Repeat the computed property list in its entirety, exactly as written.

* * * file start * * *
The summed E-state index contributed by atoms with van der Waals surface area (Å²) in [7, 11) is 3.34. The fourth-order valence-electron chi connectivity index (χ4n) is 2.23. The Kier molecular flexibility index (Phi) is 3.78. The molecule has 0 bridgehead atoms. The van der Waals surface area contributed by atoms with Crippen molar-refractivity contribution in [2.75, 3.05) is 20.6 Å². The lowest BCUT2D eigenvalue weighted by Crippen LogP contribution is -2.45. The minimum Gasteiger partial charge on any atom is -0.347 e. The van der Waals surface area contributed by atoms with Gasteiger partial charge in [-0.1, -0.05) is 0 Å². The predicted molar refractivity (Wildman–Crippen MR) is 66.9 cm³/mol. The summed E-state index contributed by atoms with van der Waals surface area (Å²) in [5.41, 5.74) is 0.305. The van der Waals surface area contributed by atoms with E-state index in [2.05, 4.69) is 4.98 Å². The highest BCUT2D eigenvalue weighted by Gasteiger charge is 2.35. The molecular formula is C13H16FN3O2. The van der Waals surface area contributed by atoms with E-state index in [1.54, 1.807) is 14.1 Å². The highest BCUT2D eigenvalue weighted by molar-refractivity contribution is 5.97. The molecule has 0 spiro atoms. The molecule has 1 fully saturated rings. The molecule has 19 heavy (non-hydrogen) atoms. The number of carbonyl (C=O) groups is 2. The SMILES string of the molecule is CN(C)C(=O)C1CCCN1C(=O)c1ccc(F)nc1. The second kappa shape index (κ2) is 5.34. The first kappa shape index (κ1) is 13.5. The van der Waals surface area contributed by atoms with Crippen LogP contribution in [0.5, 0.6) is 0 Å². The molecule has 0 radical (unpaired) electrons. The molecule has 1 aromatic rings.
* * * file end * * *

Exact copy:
The summed E-state index contributed by atoms with van der Waals surface area (Å²) in [7, 11) is 3.34. The fourth-order valence-electron chi connectivity index (χ4n) is 2.23. The Kier molecular flexibility index (Phi) is 3.78. The molecule has 0 bridgehead atoms. The van der Waals surface area contributed by atoms with Crippen molar-refractivity contribution in [2.75, 3.05) is 20.6 Å². The lowest BCUT2D eigenvalue weighted by Crippen LogP contribution is -2.45. The minimum Gasteiger partial charge on any atom is -0.347 e. The van der Waals surface area contributed by atoms with Gasteiger partial charge in [-0.1, -0.05) is 0 Å². The predicted molar refractivity (Wildman–Crippen MR) is 66.9 cm³/mol. The summed E-state index contributed by atoms with van der Waals surface area (Å²) in [5.41, 5.74) is 0.305. The van der Waals surface area contributed by atoms with E-state index in [2.05, 4.69) is 4.98 Å². The highest BCUT2D eigenvalue weighted by Gasteiger charge is 2.35. The molecular formula is C13H16FN3O2. The van der Waals surface area contributed by atoms with E-state index in [1.54, 1.807) is 14.1 Å². The highest BCUT2D eigenvalue weighted by molar-refractivity contribution is 5.97. The molecule has 0 spiro atoms. The molecule has 1 fully saturated rings. The molecule has 19 heavy (non-hydrogen) atoms. The number of carbonyl (C=O) groups is 2. The SMILES string of the molecule is CN(C)C(=O)C1CCCN1C(=O)c1ccc(F)nc1. The second kappa shape index (κ2) is 5.34. The first kappa shape index (κ1) is 13.5. The van der Waals surface area contributed by atoms with Crippen LogP contribution in [0.5, 0.6) is 0 Å². The molecule has 0 radical (unpaired) electrons. The molecule has 1 aromatic rings.